The accidental landlord: the Camerons should have invested in bricks and mortar to maximise their return on investment

The accidental landlord pooh-poohs the return achieved by the Prime Minister for renting out his family home in posh North Kensington.

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Since moving into No. 10 in 2010, David Cameron and his wife, Samantha, have made about £430,000 from renting out their North Kensington home, according to the Prime Minister’s recently published annual accounts. Makes you wish you had the money to invest in London’s posh bits, doesn’t it?

Well, as it happens, it shouldn’t, because the Camerons’ return on investment has been pretty rubbish. I am sure no one is going to feel sorry for them, but it’s worth pointing out that if they had wanted to maximise their rental income, they would have been better off selling their home and investing the money in bricks and mortar in a cheaper borough.

A four-bedroom Edwardian house around the corner from their property in W10 is to let at the moment for £7,583 a month, or £90,996 a year. Eye-watering yes, but a good return on investment? No. Similar houses in the same postcode are for sale for at least £2.25 million — which means if you invested in one as a buy to let, you’d get a gross rental yield of only four per cent. That’s poor even by London standards.

£415 a week: a large split-level two-bedroom Peckham Rye flat close to the bars and cafés of East Dulwich’s Bellenden Road and Lordship Lane through Winkworth

As the PM published a summary of his accounts rather than his actual tax return, we don’t know how much it has cost him to manage his North Kensington pad, but I assume the Camerons are using an agent to take care of it. I can’t see Dave or Sam scheduling a boiler repair between an EU summit and a press conference. So that will cost them around £18,000 a year in fees.

They should also be setting aside about £10,000 for maintenance and repairs, so they are probably getting a net yield of less than three per cent.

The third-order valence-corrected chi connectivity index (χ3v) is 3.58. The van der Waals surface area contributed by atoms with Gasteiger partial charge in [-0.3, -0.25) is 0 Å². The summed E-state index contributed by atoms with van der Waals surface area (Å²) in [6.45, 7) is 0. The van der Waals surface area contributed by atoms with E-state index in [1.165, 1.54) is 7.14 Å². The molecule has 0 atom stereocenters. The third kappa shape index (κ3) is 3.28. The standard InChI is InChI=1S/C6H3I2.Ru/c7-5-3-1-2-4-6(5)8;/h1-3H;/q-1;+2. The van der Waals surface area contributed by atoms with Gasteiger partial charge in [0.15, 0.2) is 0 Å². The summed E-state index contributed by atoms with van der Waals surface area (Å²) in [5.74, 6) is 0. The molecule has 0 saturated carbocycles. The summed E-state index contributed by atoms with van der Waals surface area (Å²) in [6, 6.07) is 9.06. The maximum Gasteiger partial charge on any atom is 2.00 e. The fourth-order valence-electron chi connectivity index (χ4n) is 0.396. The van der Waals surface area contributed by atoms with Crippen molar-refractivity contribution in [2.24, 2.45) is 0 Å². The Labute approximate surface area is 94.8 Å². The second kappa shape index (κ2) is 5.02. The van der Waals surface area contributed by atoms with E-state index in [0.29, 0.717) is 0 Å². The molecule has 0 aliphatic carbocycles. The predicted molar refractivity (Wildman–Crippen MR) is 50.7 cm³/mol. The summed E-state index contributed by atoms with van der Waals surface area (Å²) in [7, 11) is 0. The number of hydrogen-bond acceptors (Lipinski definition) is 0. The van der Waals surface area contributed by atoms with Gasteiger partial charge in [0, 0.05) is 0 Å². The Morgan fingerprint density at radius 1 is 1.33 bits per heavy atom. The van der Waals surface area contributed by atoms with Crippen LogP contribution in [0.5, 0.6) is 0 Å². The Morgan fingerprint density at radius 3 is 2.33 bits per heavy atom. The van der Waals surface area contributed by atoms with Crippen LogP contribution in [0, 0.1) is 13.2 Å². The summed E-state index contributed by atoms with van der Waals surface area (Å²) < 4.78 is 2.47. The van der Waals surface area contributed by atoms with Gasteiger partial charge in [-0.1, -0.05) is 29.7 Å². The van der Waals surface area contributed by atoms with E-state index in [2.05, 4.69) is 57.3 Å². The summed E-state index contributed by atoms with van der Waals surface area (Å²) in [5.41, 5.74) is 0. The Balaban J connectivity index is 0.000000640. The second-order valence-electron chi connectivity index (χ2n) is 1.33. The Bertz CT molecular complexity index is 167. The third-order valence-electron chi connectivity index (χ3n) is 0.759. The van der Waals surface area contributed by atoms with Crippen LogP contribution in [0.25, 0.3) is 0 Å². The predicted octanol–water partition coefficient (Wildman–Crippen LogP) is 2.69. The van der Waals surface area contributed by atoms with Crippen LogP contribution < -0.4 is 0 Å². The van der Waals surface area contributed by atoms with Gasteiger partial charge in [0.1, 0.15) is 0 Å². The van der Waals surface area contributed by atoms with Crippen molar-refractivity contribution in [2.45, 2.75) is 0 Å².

Fortunately for the Camerons, they don’t have a mortgage on the property, according to press reports, so unlike landlords who are highly leveraged, they won’t be hit by the Chancellor’s decision to withdraw tax relief on mortgage-interest payments for rental property from next year and replace it with a much more miserly tax credit. That must be a relief for the Prime Minister and his wife.

But the fact remains that their income from the property, given the scale of their investment, is low, which is the case with properties in all prime London postcodes. These homes cost so much to buy that even though the monthly rent could be the equivalent of the cost of a car, they are weak investments if you take only the rental yield into consideration.

I have a not-very-fancy four-bedroom rental property on a south London housing estate that gives a gross yield of 5.5 per cent. That’s not great, but it is higher than the Camerons are getting, and demonstrates that the most expensive properties are not the best investment if you are looking for a regular income.

Yields in pretty much the whole of the Greater London area are so terribly unexciting, in fact, that you would be better off investing well beyond Zone 3 or even outside the capital altogether, in places such as Southampton or Manchester, if you want a really good return.

However, I am sure the Camerons have more important reasons for hanging on to their North Kensington home than the rent. Given the rise in prime London property prices over the past few years, the capital gain will be huge.

Also, as Cameron has said he doesn’t intend to serve a third term as prime minister, like other “accidental landlords” he may return to his home at some point. Some might speculate that his tenants could expect their Section 21 eviction notice quite soon. 

  • Victoria Whitlock lets four properties in south London. To contact Victoria with your ideas and views, tweet @vicwhitlock


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